Regarding 307rider's question about entry fees, yours sound pretty reasonable for the lengths of the events and depending on the course and the level of service you provide for that price, I'd probably pay it. Your estimate of initial out-of-pocket costs actually seems quite low to me, so if you can put on any kind of decent event for that, you're doing an amazing job! Having run some other types of events with much larger budgets (~$40,000), I understand what you go through.

None of these events would be possible without amazing volunteers to staff them, who rarely get the recognition they deserve. That's one thing I would say to everyone here, make sure you tell the volunteers at gravel events how much you appreciate their work. You can't imagine how much that means to people to hear that and it helps to ensure that events that you like will still be around.

Look at the bright side, at least you're not on the hook for tens of thousands of dollars if the weather goes south and people don't show up. [wink]


bnystrom one of the businesses that I know that does that is Ocean City Md. You are going to pay a pretty penny to go there from the beginning of July to just right before Labor Day. With all that being said maybe DK is one of the few gravel bike races that does this sort of thing. I have been to 6 now and none of the town's raised their rates just because their town was having a bike race. Then too DK is on a bigger scale and so they can get away from it. I guess the only way to bring it back to normal is to have riders not go to it but guessing that isn't going to happen. For me so far The Pony Express in Marysville Kansas in Sept. has set the bar for other rides/races for me to compare to. So far none have even come close to the value and fun I had at that race. Free swag the night before at the riders meeting was out of this world and the first mile/last mile was hard road and the rest of the ride was gravel. At my end I am not saying that I will never do the DK200 but there are a heck of a lot other rides/races out there that I will be doing before I even want to try and get in the DK ride/race.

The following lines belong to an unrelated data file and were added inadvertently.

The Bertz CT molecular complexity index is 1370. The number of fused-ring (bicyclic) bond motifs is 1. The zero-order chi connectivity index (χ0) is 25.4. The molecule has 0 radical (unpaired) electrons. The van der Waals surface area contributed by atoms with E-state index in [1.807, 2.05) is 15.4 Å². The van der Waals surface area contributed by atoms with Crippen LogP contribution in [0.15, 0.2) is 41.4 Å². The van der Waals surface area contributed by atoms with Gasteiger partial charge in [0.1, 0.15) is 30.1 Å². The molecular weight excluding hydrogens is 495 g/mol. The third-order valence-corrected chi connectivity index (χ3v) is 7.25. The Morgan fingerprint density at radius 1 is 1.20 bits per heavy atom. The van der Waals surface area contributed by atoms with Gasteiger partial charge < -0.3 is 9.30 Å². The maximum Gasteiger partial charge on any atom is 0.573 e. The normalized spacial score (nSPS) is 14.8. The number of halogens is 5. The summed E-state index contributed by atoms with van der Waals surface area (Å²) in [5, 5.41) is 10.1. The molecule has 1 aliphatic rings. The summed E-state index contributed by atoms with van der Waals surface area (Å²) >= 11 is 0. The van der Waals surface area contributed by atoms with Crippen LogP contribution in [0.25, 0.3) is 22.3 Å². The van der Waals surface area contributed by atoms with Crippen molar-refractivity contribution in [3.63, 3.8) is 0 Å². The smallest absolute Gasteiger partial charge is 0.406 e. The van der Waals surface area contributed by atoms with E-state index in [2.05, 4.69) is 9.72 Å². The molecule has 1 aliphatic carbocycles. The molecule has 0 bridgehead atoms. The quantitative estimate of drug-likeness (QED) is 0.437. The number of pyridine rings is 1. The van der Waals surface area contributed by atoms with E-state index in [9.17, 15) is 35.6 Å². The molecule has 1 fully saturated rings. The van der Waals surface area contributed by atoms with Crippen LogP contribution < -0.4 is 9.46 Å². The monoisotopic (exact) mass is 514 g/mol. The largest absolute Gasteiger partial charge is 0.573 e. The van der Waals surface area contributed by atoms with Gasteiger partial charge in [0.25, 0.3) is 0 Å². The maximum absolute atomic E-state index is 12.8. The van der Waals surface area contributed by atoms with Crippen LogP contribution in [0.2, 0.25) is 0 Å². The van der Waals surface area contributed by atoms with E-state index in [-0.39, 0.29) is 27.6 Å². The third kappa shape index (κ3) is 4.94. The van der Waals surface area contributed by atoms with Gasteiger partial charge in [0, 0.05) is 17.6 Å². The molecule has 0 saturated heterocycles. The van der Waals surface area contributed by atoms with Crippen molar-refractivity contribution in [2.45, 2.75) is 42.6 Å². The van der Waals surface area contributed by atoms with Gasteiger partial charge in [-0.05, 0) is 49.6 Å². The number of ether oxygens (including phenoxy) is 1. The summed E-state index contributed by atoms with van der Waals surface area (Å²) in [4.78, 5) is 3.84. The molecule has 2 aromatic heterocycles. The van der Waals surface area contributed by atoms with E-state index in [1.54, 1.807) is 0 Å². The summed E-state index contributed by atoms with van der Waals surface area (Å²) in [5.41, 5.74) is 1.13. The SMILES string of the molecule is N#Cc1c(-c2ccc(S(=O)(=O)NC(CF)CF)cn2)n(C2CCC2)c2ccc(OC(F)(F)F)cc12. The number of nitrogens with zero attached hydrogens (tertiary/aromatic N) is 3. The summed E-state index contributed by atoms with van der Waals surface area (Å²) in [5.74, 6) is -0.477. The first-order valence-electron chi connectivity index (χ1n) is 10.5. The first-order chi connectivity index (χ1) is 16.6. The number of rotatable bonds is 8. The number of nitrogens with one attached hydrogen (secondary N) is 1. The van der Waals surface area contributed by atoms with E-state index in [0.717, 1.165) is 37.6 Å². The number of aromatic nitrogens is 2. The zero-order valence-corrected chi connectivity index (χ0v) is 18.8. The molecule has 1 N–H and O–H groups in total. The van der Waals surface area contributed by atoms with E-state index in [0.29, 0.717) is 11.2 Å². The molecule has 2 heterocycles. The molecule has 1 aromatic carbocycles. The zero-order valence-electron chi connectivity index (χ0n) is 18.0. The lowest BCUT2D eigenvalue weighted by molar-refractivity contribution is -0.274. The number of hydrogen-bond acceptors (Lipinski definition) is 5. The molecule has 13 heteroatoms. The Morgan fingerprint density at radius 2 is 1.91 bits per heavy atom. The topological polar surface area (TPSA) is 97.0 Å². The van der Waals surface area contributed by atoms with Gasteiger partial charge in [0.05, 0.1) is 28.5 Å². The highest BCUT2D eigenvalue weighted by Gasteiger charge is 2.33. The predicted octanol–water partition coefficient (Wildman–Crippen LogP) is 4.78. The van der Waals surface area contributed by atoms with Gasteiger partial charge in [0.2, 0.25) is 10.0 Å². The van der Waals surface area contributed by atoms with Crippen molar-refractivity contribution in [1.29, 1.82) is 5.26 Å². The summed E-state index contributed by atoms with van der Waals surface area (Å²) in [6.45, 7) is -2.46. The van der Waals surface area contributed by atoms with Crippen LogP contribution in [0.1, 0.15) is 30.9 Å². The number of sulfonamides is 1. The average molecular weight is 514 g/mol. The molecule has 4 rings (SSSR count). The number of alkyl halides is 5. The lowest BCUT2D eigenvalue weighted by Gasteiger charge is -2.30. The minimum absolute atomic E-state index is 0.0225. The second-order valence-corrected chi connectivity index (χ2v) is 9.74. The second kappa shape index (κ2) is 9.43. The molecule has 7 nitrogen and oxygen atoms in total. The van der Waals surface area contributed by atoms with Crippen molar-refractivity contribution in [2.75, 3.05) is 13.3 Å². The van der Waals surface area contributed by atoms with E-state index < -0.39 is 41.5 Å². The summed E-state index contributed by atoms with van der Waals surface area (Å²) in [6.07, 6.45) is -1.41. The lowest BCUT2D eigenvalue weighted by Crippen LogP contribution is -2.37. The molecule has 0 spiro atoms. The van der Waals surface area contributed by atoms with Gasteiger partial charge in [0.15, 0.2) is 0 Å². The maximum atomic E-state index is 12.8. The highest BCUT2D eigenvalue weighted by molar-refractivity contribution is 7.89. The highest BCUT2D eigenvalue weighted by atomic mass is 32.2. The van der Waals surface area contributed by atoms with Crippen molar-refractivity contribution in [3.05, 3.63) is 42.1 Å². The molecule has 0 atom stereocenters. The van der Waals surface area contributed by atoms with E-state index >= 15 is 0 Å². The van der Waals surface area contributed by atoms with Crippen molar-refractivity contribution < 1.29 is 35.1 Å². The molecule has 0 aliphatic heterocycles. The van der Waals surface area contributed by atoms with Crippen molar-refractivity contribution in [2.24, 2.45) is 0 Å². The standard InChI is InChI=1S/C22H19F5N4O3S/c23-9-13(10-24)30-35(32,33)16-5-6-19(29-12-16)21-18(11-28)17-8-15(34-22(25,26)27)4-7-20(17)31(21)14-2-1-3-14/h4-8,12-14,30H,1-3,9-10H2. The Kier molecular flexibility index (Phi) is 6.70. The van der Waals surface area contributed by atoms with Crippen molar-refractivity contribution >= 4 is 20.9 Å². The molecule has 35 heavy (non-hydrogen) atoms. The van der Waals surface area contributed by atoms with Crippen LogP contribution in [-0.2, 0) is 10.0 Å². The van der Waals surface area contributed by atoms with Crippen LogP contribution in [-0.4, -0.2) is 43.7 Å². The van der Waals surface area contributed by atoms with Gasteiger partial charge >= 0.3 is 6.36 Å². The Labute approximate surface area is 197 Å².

Zman
If it was easy it wouldn't be a memory. You just hope you don't have all your memories in the same ride. been there dun that Zman
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bnystrom
It's all about supply and demand. Most bike races aren't big enough to have a huge impact on the local economy and infrastructure, and many gravel events are "off-season", when hotels are just happy to have "heads in beds". If/when an event gets big enough that it has a major impact on the local economy and local accommodations are completely filled, rates will inevitably go up.

There is a huge variation in value among events. We've done events where travel and accommodations were costly, but the event entry was a bargain. We've also gone to events where the entry fees were higher than was justifiable, but they were day trips with minimal travel and no accommodations required, so the overall cost was reasonable. There have been plenty in-between.

In the end, the only thing that matters is the perceived value and that's up to individual riders to determine for themselves.